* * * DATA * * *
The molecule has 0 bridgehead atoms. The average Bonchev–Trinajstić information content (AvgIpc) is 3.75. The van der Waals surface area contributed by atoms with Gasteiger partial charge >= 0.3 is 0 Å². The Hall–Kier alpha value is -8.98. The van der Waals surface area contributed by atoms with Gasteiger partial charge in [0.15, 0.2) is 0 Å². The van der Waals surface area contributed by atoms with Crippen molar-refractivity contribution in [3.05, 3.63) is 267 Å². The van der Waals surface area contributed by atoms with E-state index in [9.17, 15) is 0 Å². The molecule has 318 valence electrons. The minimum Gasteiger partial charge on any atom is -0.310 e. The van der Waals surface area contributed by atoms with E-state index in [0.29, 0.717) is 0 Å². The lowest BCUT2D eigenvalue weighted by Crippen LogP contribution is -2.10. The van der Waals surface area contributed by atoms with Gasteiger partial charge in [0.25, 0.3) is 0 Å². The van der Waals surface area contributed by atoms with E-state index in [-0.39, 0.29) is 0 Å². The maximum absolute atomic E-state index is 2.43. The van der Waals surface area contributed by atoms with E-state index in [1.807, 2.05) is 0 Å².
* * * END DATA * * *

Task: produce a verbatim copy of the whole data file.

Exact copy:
The molecule has 0 bridgehead atoms. The average Bonchev–Trinajstić information content (AvgIpc) is 3.75. The van der Waals surface area contributed by atoms with Gasteiger partial charge >= 0.3 is 0 Å². The Hall–Kier alpha value is -8.98. The van der Waals surface area contributed by atoms with Gasteiger partial charge in [0.15, 0.2) is 0 Å². The van der Waals surface area contributed by atoms with Crippen molar-refractivity contribution in [3.05, 3.63) is 267 Å². The van der Waals surface area contributed by atoms with E-state index in [9.17, 15) is 0 Å². The molecule has 318 valence electrons. The minimum Gasteiger partial charge on any atom is -0.310 e. The van der Waals surface area contributed by atoms with E-state index in [0.29, 0.717) is 0 Å². The lowest BCUT2D eigenvalue weighted by Crippen LogP contribution is -2.10. The van der Waals surface area contributed by atoms with Gasteiger partial charge in [0.25, 0.3) is 0 Å². The van der Waals surface area contributed by atoms with E-state index in [-0.39, 0.29) is 0 Å². The maximum absolute atomic E-state index is 2.43. The van der Waals surface area contributed by atoms with E-state index in [1.807, 2.05) is 0 Å².